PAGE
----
The concept of creativity appears in this debate as shown by Buescher (1985) in which he advocates for dissociation of the concept of creativity from the concept of intelligence. According to this author, intelligence should be separated from other human abilities. In this context, giftedness is associated with intellectual abilities, which includes scholastic ability. On the other hand, the author associates talent with other types of human skills. According to Colangelo and Davis (2002), two modalities of giftedness should be considered when attempting to identify children with talents. First, general intelligence is manifested in intelligence quotient (IQ) scores in the children recognized to have special skills. Secondly, valid tests are used to measure talents. Since this concept was developed, it has attracted wide debate and analysis to determine its worthiness and applicability in the education system. Scholars have expanded the concept by describing the talents as those aspects that are non-IQ test derived. In addition, Buescher (1985) was one of the earliest scholars to present a real-life example of education systems that applied a specific definition. According to this author, the state of Delaware inscribed a law that attempts to differentiate the two terms in which it specifies that gifted children are those individuals who are award by nature a high intellectual capacity and have an inherent capacity for attaining high intellectual abilities as well as scholastic achievements. On the other hand, the Delaware law argues that talented children are the individuals who demonstrate superior or extraordinary talents, abilities or aptitudes. In addition, the two definitions attempt to imply a distinction between the inherent and the acquired abilities demonstrated by children. In addition, the definitions show a distinction between performance and capacity. Nevertheless, the major area of debate remains within the differentiation or relationship between intelligence and the other capabilities and abilities.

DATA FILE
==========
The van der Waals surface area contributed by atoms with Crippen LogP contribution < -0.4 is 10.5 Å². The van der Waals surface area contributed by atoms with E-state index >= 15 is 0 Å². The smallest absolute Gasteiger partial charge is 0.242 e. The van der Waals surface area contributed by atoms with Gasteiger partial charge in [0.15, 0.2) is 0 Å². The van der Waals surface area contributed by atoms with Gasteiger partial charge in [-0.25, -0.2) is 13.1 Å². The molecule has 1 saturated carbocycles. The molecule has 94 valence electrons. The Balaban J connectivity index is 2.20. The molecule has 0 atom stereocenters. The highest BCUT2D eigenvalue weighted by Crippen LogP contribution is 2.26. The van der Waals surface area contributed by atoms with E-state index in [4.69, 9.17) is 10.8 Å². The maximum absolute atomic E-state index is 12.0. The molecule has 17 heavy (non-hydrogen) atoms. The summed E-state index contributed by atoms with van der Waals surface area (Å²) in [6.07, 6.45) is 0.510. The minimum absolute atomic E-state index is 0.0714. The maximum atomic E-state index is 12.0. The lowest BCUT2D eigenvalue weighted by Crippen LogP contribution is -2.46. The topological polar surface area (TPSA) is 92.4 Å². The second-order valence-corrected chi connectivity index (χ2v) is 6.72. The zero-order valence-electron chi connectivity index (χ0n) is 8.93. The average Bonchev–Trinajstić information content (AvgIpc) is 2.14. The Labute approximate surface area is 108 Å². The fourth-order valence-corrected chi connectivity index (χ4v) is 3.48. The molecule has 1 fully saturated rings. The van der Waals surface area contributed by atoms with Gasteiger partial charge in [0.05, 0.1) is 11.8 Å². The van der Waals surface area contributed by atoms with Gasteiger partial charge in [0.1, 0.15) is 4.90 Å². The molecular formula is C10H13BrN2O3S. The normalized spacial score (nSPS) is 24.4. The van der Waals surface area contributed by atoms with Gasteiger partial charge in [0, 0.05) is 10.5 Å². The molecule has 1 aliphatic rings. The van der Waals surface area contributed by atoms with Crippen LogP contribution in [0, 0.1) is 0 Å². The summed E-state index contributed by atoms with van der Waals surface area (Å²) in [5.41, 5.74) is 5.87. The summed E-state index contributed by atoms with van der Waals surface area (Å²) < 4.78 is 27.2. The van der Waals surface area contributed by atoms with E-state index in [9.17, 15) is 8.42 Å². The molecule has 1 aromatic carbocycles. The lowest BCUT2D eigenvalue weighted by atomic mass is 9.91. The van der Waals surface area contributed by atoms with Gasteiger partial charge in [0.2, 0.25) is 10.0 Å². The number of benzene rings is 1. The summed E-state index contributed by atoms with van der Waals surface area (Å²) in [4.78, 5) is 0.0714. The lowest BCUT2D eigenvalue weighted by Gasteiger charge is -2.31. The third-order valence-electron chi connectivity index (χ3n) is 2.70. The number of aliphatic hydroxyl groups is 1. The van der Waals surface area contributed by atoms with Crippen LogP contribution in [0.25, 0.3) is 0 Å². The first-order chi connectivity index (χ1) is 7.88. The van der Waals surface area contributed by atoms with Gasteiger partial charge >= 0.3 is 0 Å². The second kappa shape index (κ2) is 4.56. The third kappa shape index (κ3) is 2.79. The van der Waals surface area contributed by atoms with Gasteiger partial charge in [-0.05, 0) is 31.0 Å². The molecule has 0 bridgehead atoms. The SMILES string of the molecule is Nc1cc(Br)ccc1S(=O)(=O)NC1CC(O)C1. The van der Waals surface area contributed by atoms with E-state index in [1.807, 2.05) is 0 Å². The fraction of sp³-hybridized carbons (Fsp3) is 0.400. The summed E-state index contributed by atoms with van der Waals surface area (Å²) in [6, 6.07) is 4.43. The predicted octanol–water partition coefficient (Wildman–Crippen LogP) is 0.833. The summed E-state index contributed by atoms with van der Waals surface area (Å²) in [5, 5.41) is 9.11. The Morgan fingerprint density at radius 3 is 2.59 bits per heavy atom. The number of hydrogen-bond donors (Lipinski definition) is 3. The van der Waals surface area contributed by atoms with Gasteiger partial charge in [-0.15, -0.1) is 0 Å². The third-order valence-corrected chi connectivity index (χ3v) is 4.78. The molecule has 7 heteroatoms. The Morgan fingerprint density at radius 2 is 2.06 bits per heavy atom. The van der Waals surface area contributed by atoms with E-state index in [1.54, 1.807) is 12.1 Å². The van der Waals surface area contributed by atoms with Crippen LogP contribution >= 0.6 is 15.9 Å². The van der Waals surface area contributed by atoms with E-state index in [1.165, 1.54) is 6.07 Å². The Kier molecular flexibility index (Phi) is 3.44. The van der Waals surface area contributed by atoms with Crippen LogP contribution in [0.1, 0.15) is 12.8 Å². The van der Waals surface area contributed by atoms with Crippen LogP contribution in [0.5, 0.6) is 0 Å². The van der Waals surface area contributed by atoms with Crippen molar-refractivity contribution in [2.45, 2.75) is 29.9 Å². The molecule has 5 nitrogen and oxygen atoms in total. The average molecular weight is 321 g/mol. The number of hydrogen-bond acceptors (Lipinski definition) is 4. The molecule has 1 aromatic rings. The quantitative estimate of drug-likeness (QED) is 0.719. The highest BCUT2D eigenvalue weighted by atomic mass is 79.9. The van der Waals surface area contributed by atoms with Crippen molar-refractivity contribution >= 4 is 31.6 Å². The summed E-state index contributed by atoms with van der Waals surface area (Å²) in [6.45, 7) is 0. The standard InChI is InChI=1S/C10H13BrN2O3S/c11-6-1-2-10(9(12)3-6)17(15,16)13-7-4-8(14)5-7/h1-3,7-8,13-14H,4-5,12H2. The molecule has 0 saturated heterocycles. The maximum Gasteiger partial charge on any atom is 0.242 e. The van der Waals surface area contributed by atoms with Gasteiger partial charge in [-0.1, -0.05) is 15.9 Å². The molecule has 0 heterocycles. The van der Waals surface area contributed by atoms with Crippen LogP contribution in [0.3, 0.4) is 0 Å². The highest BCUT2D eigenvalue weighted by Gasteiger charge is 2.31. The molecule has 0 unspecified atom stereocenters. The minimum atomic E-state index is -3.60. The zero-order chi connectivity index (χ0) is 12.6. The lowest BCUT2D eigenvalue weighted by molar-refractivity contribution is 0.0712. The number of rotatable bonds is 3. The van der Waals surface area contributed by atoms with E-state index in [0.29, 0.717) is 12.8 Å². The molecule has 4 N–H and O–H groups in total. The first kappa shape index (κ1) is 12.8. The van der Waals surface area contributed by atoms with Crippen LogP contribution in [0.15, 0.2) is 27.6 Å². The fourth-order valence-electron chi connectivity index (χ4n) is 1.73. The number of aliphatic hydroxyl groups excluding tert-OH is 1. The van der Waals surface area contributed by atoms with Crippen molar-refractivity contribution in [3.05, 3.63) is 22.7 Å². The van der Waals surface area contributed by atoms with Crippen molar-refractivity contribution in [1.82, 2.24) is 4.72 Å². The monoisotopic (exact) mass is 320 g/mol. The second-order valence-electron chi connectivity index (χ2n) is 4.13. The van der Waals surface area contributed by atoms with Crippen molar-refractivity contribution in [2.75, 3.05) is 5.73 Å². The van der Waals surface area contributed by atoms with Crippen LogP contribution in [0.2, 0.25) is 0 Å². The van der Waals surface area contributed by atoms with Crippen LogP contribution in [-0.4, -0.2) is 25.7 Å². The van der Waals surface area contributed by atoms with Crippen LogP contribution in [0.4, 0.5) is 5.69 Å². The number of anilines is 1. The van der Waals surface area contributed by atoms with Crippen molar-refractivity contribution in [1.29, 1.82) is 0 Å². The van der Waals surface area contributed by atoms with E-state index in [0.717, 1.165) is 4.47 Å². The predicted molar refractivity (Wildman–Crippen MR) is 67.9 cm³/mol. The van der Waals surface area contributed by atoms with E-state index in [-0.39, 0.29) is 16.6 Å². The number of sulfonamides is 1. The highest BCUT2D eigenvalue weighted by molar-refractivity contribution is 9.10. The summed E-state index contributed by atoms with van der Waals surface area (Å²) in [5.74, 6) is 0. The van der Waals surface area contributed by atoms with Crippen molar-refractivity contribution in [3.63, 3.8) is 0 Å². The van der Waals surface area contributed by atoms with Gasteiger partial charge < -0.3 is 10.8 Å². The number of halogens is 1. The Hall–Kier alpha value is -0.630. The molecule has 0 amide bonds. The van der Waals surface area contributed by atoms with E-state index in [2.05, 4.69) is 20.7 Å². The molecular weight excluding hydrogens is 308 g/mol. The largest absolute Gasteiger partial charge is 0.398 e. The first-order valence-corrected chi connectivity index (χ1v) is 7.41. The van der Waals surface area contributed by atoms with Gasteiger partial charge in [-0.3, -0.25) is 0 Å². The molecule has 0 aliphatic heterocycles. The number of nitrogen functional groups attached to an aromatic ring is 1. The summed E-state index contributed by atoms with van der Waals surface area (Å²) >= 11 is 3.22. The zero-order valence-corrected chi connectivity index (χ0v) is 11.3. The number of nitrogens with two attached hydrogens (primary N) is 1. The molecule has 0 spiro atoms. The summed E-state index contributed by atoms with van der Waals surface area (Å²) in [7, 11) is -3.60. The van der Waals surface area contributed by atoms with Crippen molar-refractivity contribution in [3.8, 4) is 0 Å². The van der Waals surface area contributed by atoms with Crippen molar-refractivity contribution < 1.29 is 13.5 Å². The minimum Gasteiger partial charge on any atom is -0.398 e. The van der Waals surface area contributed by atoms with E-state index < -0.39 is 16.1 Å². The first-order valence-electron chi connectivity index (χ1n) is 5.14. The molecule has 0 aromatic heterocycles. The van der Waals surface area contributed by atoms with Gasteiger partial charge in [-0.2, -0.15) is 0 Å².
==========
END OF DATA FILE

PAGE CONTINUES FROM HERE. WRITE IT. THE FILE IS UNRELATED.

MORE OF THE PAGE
Some scholarly works dominating the debate in America attempt to present marginal distinctions between “talented” and “giftedness”. In this case, the works of Robeck (1968) and Gowan (1979) are unique in this debate. The two authors have provided some significant models for distinguishing between the two terms in a debatable manner, which has made their models less recognizable by researchers and professionals in the education system. According to Robeck (1968), there is a hierarchical distinction between the two terms in that talented children are those with IQ scores ranging between 130 and 145, while the gifted children are those with IQ scores ranging from 145 to 160. The author further argues that the children with IQ scores exceeding 160 are “super gifted”. In his part, Gowan (1979) argues that talented and giftedness responds to nonverbal and verbal creative potentials respectively. Due to the hierarchical aspect of Robeck’s argument, it has remained relatively underused and understudied. In addition, Gowan’s argument is considered less informative and is not applied in any education theory. Nevertheless, the two definition models are important for the developing a good understanding of the debate.

Renzulii and Cohn models are probably the most important and highly studied arguments that attempt to describe talented and giftedness. Enzulli (1979) puts forward two principal criticisms of the previous models, especially targeting the definitions that were previously proposed by the Office of Education in 1970s. First, the author argues that motivation is an important variable in describing the two terms. In fact, a large body of research indicates that motivation plays an important role in developing skills and intellectual achievements in children. However, the author notes that the previous definitions fail to consider or even refer to motivation. Secondly, the author argues that the previous definitions used six categories of giftedness but none of them is parallel. Based on these faults, Renzulli develops a new definition of the two terms in which he proposes that three fundamental traits interact in nature. Greater than average ability, motivation and creativity are the major and fundamental psychological traits in humans that make task commitment. The simultaneous presence and interaction of the three traits must be evident for giftedness to be manifested in an individual.